As we’ve reported before, and as the development side of multifamily is feeling keenly, there is currently a major lack of skilled trades workers. Some areas are turning to new programs hoping to spark an interest in the trades for young workers. We look at a strategy one Indiana school is using and how it may ultimately benefit the industry in today’s BAM Blog…

Building a Foundation

Earlier this year, several stations reported on one school district’s program to help introduce young workers to the skilled trades. According to a story that appeared on Fox 59 news, the Lebanon school district created a program for high school upperclassmen that has them work with experts to ultimately build an entire house from the ground up. The students work with carpentry, flooring, drywall, etc; completing most of the construction, except for the more complicated systems requiring licensed installation, such as the HVAC and electrical systems. According to the report, for this district, the program has resulted in 14 homes being built; every year, approximately 30 students complete the program and also receive class credit. While not all of the students go on to work in the trades, there are those who move from the program to a planned apprenticeship directly after high school.

Skilled Labor Shortage

According to stats from, from 2006-2011, the construction industry lost 2.3 million jobs. Despite the Great Recession being in the rear view mirror, and the current robust economy, the workers who left haven’t all returned. Many left the field entirely and have not returned, taking their skill set and knowledge base with them. As older workers retire, leaving more available spots, there aren’t enough younger workers stepping in to fill the gaps. For years, many schools have focused increasingly on four-year college preparation, and many recent grads don’t turn to the trades as in decades past.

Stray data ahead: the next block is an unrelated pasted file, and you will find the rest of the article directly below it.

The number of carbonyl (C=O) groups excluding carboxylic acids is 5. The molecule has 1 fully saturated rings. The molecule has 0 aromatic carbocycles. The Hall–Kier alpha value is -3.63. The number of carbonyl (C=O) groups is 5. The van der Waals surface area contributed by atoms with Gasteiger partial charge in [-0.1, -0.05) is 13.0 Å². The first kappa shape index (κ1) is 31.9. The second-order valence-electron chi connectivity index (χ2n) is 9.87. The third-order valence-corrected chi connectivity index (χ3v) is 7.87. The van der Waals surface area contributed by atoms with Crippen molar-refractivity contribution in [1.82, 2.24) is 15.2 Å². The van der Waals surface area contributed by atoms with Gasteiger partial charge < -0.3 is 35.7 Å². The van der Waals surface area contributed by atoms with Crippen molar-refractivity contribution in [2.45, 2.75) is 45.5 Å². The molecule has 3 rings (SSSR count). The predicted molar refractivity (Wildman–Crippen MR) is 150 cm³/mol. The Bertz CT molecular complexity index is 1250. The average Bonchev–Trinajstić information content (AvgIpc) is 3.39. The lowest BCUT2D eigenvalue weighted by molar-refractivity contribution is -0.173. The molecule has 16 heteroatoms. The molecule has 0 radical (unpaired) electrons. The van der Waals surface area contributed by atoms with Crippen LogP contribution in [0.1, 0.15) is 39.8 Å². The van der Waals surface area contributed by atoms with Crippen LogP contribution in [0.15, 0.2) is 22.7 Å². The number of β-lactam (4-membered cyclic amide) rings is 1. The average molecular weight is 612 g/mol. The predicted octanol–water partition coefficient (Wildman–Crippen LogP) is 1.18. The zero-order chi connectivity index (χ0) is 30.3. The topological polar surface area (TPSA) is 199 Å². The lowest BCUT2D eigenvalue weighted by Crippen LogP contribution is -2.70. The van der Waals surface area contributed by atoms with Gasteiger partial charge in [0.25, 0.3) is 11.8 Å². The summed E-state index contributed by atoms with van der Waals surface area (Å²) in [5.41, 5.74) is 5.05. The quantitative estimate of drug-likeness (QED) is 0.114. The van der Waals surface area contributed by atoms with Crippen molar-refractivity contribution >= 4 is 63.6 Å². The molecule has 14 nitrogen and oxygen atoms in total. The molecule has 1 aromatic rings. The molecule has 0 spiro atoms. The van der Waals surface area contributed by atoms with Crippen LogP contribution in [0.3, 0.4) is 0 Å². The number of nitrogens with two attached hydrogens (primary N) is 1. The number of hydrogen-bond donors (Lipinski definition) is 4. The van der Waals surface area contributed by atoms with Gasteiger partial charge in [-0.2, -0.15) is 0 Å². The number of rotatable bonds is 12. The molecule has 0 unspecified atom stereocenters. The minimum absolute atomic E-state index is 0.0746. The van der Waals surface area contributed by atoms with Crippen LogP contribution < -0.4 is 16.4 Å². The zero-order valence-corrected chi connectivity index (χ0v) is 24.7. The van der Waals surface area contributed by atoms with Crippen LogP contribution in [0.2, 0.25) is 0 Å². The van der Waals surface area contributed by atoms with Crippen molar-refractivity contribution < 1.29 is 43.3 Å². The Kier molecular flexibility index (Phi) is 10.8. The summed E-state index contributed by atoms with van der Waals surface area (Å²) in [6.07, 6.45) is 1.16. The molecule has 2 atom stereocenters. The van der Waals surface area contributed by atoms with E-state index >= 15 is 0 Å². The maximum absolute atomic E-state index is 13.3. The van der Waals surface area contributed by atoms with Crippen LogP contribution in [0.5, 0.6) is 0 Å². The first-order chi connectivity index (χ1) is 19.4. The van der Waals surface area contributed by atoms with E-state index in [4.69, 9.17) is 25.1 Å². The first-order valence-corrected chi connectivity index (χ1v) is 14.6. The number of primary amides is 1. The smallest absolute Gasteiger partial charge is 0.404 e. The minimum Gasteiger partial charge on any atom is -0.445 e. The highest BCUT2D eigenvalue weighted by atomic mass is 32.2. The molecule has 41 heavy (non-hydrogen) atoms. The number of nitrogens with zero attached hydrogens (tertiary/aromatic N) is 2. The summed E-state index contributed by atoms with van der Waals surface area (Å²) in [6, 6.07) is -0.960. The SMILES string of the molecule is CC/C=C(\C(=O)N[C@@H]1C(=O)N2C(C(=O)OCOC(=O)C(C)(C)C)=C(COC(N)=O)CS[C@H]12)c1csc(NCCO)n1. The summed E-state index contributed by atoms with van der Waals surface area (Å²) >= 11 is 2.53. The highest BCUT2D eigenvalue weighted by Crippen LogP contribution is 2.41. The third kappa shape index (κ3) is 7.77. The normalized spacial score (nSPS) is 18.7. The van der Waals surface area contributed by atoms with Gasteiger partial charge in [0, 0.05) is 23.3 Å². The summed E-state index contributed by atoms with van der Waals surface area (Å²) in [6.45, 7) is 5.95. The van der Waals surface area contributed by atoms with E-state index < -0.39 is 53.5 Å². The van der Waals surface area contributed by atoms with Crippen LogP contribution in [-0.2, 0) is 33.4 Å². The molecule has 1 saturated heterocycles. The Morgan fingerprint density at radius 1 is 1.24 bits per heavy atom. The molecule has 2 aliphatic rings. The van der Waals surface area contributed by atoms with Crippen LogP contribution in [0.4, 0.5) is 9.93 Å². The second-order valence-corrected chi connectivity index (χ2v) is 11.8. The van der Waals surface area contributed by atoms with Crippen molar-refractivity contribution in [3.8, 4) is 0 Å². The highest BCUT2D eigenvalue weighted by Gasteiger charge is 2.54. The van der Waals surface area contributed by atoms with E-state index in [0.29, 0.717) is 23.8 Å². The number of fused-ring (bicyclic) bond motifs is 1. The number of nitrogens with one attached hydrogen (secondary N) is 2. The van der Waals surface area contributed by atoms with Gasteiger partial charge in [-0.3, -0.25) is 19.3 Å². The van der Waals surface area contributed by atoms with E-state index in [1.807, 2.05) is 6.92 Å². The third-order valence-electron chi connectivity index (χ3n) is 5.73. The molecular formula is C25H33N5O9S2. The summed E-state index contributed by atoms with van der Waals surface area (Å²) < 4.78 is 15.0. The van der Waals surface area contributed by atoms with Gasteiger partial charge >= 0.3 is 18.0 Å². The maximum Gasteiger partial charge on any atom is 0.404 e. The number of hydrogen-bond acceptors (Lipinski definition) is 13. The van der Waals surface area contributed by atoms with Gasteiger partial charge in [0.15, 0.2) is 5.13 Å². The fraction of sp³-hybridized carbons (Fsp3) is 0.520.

Construction Costs Rise

As contractors struggle to find workers, the cost is passed along and construction costs have been on the rise. According to one source, thanks to a lack of workers and higher cost of materials, new development is seeing its highest prices since the Great Recession! In 2017, one publication reported that multifamily delivery was being impacted by the lack of skilled labor. Projects were taking longer due to a shortage of available workers; the trades had been vocal about their need for workers then, and are still not up to comfortable numbers.

Programs to Help

As we mentioned, one school is hoping to encourage students to consider the trades. This program isn’t the only one of its kind; we also found similar programs in other states. Last year, the Indy Star wrote about how trade schools were seeing an uptick in interest as the labor shortage persisted. Some large contractors and companies offer paid-school in an apprenticeship program, and some offer scholarships to encourage trade school attendance. Even Mike Rowe has offered scholarships through his charity in order to help get students enrolled in a trade program.

The BAM Bottom Line: Although the skilled trade worker shortage continues, and does affect delivery of multifamily projects, the tide may turn with the development of programs encouraging students to both try and experience the skilled trades.